A Farewell to Arms by Ernest Hemingway
My rating: 3 of 5 stars
There were many words that you could not stand to hear and finally only the names of places had dignity.
If Voltaire had read Hemingway’s famous war novel, I’d wager that he would pronounce that it is neither about war nor a novel. Compared to All Quiet on the Western Front, for example, the descriptions of war in this book are ludicrously tame. The vast majority of the time the narrator is not even at the front; and when he is, he is far behind the front lines, driving an ambulance. The bulk of the book is taken up, instead, by a love story. The war forms the backdrop—though admittedly a very conspicuous backdrop—and is not the main thread of the book.
What of the novel? Hemingway is a writer of conspicuous strengths and weaknesses; and the longer the book, the more apparent his shortcomings. Though the novel is slim, it still feels padded. Hemingway, for whatever reason, considered it dramatically necessary to narrate every time his characters ate or drank. Aside from telling us that his characters drank a lot (even while pregnant) and appreciated good wines, we learn very little from these frequent repasts, and the ultimate effect is to make the reader hungry.
The conversations, too, are repetitive—especially between the narrator and Catherine Barkley, his wartime sweetheart. While strikingly tender and frank, especially for Hemingway, the relationship between these two never sparkles with the interplay of personality. There is none of the mutual discovery we find in, say, Jane Eyre and Mr. Rochester. Instead, the two of them talk to each other the way people talk to their dogs—asking cutesie rhetorical questions never meant to be answered.
These two examples are just part of a larger fault: Hemingway’s tendency to get carried away into nostalgic, atmospheric descriptions. At his best moments, admittedly, he creates that wistful, bittersweet, melancholic tone that he is known for, and that forms such a beautiful part of his work. But too often the book becomes pointlessly autobiographical. Hemingway is, after all, one of the strongest proponents of the “write what you know” school of fiction. Though wise advice, there is a danger to this method: Since everyone’s life is interesting to themselves, it can be difficult to know which parts may be interesting to other people. This book definitely suffers in this way.
Of course there are many strong bits. Some scenes are unforgettable—the narrator’s injury, the long retreat, rowing across the Swiss Lake, among others. I also really loved the conversations between the narrator and Rinanldi. Unlike the love story, that friendship has true chemistry. Indeed many episodes, taken by themselves, are remarkable. But do they add up to a coherent book?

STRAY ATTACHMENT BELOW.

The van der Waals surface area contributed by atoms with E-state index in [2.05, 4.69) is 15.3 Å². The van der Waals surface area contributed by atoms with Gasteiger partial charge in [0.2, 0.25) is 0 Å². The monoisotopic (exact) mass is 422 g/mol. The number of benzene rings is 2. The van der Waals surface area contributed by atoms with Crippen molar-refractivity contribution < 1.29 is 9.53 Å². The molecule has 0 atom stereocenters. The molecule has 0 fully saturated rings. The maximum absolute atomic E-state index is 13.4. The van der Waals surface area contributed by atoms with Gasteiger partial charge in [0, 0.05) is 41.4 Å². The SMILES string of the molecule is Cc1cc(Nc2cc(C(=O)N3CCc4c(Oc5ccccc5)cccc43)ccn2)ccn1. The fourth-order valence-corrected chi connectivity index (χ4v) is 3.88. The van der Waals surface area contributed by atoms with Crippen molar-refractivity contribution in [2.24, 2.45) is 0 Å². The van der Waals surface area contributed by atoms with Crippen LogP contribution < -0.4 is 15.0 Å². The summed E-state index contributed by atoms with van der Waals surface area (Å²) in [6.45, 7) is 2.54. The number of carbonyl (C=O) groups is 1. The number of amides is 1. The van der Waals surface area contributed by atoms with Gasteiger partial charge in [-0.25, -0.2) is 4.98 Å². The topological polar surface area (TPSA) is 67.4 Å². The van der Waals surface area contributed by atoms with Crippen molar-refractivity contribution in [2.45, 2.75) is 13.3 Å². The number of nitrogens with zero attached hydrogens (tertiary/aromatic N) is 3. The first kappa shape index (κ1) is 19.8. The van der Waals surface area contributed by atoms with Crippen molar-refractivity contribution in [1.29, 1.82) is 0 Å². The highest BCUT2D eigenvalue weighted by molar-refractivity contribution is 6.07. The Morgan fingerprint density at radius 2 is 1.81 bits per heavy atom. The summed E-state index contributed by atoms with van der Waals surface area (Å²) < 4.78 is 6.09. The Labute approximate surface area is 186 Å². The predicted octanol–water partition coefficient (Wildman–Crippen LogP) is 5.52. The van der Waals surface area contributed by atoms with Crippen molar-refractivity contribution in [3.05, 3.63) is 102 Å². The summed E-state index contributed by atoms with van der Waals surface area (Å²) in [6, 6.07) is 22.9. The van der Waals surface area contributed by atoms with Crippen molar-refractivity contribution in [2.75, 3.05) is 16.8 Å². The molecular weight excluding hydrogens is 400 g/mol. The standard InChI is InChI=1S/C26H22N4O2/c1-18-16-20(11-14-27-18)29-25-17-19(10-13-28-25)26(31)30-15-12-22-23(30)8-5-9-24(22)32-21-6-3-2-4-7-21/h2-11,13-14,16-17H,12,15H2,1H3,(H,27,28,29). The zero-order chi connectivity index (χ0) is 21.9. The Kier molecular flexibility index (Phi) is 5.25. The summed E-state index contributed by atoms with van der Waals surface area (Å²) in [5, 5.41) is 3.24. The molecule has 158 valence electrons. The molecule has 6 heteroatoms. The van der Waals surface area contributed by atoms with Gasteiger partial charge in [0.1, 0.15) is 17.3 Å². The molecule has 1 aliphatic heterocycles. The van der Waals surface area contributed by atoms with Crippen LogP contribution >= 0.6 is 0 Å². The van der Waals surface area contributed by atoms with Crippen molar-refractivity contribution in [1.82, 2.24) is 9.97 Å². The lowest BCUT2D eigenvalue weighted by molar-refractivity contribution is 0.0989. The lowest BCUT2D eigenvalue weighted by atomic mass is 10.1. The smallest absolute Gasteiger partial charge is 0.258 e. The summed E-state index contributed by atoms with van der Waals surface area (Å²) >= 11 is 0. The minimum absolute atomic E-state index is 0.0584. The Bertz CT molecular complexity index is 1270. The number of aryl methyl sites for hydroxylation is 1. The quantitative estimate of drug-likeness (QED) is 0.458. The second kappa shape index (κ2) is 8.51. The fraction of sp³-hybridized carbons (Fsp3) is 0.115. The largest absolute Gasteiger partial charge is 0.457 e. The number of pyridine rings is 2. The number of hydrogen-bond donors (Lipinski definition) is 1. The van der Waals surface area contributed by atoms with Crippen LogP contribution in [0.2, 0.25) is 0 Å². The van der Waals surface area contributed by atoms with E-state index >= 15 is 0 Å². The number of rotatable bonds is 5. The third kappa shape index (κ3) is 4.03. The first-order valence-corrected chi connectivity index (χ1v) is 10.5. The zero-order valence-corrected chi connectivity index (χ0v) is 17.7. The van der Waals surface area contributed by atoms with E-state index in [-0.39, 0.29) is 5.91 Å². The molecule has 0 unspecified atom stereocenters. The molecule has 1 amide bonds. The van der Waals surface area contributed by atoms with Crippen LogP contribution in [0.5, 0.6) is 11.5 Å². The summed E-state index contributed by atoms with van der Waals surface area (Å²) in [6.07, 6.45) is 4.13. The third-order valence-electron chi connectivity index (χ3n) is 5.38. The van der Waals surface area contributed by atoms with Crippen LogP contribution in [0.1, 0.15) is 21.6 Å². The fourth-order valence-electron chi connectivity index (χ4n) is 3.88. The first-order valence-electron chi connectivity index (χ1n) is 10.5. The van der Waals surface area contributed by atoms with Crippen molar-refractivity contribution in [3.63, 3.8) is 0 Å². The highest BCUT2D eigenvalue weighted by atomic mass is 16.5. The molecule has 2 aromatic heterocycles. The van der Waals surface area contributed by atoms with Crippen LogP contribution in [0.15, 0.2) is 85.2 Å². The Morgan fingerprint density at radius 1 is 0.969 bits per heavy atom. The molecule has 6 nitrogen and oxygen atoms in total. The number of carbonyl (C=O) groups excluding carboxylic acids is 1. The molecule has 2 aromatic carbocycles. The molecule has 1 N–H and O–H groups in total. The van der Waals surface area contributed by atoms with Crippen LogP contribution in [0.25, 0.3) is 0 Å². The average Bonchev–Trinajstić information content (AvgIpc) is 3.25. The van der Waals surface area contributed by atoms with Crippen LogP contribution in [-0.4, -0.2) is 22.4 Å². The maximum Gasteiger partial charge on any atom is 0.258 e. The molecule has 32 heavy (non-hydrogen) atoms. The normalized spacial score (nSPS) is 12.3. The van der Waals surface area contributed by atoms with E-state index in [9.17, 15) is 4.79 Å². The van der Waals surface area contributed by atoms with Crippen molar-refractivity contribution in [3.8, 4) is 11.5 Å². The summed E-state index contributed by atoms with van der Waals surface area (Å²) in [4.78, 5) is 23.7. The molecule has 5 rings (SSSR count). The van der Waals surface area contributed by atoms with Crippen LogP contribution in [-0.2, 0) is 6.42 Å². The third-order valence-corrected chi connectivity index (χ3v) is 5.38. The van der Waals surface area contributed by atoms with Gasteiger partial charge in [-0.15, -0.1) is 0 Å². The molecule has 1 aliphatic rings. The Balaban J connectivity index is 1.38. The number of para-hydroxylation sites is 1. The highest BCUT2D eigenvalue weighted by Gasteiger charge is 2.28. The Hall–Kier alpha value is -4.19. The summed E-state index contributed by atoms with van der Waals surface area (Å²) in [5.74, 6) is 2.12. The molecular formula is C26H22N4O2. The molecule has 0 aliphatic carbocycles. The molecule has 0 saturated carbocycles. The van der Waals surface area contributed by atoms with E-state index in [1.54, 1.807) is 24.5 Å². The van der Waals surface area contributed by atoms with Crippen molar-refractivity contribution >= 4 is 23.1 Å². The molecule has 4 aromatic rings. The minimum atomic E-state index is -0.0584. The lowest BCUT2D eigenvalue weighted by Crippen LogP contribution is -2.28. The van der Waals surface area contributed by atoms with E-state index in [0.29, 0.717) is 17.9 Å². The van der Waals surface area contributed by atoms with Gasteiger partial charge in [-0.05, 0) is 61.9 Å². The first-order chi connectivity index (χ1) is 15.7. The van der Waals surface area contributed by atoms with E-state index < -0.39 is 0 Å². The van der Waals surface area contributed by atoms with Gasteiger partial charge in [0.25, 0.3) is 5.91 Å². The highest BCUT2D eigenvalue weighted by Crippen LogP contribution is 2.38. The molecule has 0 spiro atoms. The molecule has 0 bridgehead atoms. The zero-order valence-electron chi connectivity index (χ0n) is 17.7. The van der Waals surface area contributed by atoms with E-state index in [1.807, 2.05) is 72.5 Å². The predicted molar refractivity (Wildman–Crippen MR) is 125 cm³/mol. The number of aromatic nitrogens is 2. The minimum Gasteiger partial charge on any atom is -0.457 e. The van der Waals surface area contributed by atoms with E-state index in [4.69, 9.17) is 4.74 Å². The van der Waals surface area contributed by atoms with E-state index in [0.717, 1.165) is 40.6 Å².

I ask this specifically in regards to the ending. Since I had just read A.C. Bradley’s book on tragedy, in which he insisted that tragedy requires that a hero create his own downfall, I was struck by how un-tragic was the end of this book. The fatal stroke is not the inevitable result of any personal flaw or a misguided decision, but pure misfortune. The final effect, therefore, is not tragic, but pathetic. In Hemingway’s novel, the universe itself is malevolent, even sadistic, and humans just confused defenseless creatures caught in its maw.
Thus I am a bit perplexed that some people see this as an anti-war novel. The narrator’s crushing blow is not caused by the war; indeed it is something that could have happened to anyone. You can argue that the novel’s bleak atmosphere reflects the fatalism and the pessimism engendered by the war: a nihilistic perspective that is carried over into every phase of life—even love. Yet the narrator himself is not pessimistic—at least not most of the time; if he were, he would not have embarked on his love-affair. It is neither his perspective nor the war, therefore, that dooms the narrator, but some mysterious malevolency of the world itself that makes lasting happiness impossible, in war or in peace.
Thus, aside from a few explicitly anti-war passages in the book, the general tenor has little to do with pacifism or any other political reflection. Instead, to paraphrase the book’s most famous passage, the final message is: Everyone gets broken in the end no matter what. And I don’t think this notion has any truth or value.
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